Despite what my silence and anxiety might lead you to believe, my childhood wasn’t difficult. It was almost eerily normal. If anything, it suffered from the slight unease that too much symmetry in a painting can bring. The deathlike otherworldliness of Fra Angelico’s Annunciation, for instance, its tawny stone arches in perfect harmony, the long, white fingers of Mary’s crossed hands matching those of the angel Gabriel, their halos perfect, burnished circles, a neat picket fence implausibly, to my seventeen-year-old mind, in the background, edging a daisy strewn lawn. I looked at it in my A level art history class and imagined our garden at home peopled by strange, still, deathless creatures, untroubled by imperfection, cocooned safely out of time. That made sense to me in a way that my classmates didn’t.
My homelife was predictable and safe.
So why did I freeze in terror when a stranger spoke to me? Why did roars of anxiety silence me? Why was home the only safe place to gesture, then whisper, then speak?
Safe, that is, during the day, at least. At night I was terrorised by ghosts. I’d brush my teeth, heart thumping, as ghosts peered over my shoulders, unseen but very much felt. They’d crowd around me in my bedroom at night so that I had to sleep with the light on, eyes wide till I fell asleep through exhaustion.
But the rhythm of childhood was comfortable, and I found my place in it. As an adult, the pull to drag me away from this life was a lazy one. It tugged gently at my thoughts then turned over and went back to sleep again. I could hear its raspy breath in the back of my mind, fuelling discontent, spiking my conversations with Mum, but never waking up quite enough to propel me out.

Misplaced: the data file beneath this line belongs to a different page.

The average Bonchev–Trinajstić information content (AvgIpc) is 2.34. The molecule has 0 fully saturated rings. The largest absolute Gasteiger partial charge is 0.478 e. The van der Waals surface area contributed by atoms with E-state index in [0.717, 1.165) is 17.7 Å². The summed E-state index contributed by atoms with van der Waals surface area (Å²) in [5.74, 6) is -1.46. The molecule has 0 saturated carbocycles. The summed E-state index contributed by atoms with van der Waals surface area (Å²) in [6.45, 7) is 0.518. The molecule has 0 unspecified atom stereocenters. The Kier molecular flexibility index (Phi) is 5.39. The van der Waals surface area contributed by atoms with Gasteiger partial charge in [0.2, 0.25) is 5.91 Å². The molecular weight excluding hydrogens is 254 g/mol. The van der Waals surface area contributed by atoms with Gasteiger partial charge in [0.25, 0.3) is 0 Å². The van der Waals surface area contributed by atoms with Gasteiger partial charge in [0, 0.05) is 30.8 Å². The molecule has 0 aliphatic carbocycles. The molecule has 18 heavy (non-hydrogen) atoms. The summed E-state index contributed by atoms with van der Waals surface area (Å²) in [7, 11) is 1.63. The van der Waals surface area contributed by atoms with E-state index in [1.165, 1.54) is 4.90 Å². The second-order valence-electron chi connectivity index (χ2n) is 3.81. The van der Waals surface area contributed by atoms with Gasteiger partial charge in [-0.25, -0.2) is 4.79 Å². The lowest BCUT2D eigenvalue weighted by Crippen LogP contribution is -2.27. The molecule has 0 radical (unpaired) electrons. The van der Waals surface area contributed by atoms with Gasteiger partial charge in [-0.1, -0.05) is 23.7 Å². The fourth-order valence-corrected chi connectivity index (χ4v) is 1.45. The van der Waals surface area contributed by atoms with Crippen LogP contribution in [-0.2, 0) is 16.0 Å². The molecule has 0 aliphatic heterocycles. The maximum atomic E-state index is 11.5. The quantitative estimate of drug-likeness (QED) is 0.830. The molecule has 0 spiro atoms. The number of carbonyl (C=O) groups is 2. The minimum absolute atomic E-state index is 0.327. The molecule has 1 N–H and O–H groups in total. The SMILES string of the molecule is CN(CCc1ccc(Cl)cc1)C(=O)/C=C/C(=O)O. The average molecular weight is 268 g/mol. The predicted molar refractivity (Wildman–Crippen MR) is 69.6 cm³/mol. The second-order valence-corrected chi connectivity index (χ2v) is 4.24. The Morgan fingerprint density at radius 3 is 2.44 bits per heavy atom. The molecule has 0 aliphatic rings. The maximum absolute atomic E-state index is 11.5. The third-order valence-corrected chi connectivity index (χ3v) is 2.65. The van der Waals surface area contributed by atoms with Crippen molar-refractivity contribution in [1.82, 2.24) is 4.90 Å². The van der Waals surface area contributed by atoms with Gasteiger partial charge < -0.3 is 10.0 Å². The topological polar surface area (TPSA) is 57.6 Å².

I’d been in the womb so long that now, spun out into the new world of London, I couldn’t quite settle.
As I write this months later in my hot, little attic room, I still feel some of that uncertainty; the shaky, wet legs of the new born lamb. I still think of Heidi, John and Felix with a wistful yearning that I know is a bit pathetic. I don’t want to see them: I want to be them. Despite everything that’s happened, perhaps I still haven’t quite grown up, still haven’t quite learned to stand on my own two feet. I’m getting there, though.
But back then, at the start of the summer, I hoped that my time had come. I mistook the shadow of a mouse creeping around the house on Campden Hill Road for a wolf.
One morning, a couple of days after I’d moved in, I stood in front of the fireplace, a cup of cooling tea in my hand, and I pulled at the stepmother’s blessing of wallpaper.
It peeled off surprisingly easily, seemingly held in place with a tiny amount of glue; whole pockets of paper were barely attached to the wall at all. Soon I held a large piece of flowered paper in my hand, the back yellow with glue. I put it carefully down on the floor next to the fire, pulled off my jumper, rolled up my tee shirt sleeves and carried on. It was satisfying, like squeezing a spot. I could pick up a tin of paint tomorrow. Green. Blue, maybe. Or white, as John had said.
Half of one side of the fireplace was done, as high as I could reach. I moved to the other side and looked for a loose corner. I pulled at it. Here, there wasn’t just yellowing glue and Elastoplast pink wall beneath the paper. I could see the occasional strong black line crossing the pink plaster. I ripped a bigger piece off. The lines seemed more deliberate than I’d thought, perhaps a plumber indicating where piping went. I ripped again. This final rip revealed a face in three quarter view sketched onto the bare plaster – a weighty, dark fringe, a pouting lower lip, a round cheek, heavy eyelids.
She vaguely reminded me of someone.
I stared at the rough portrait.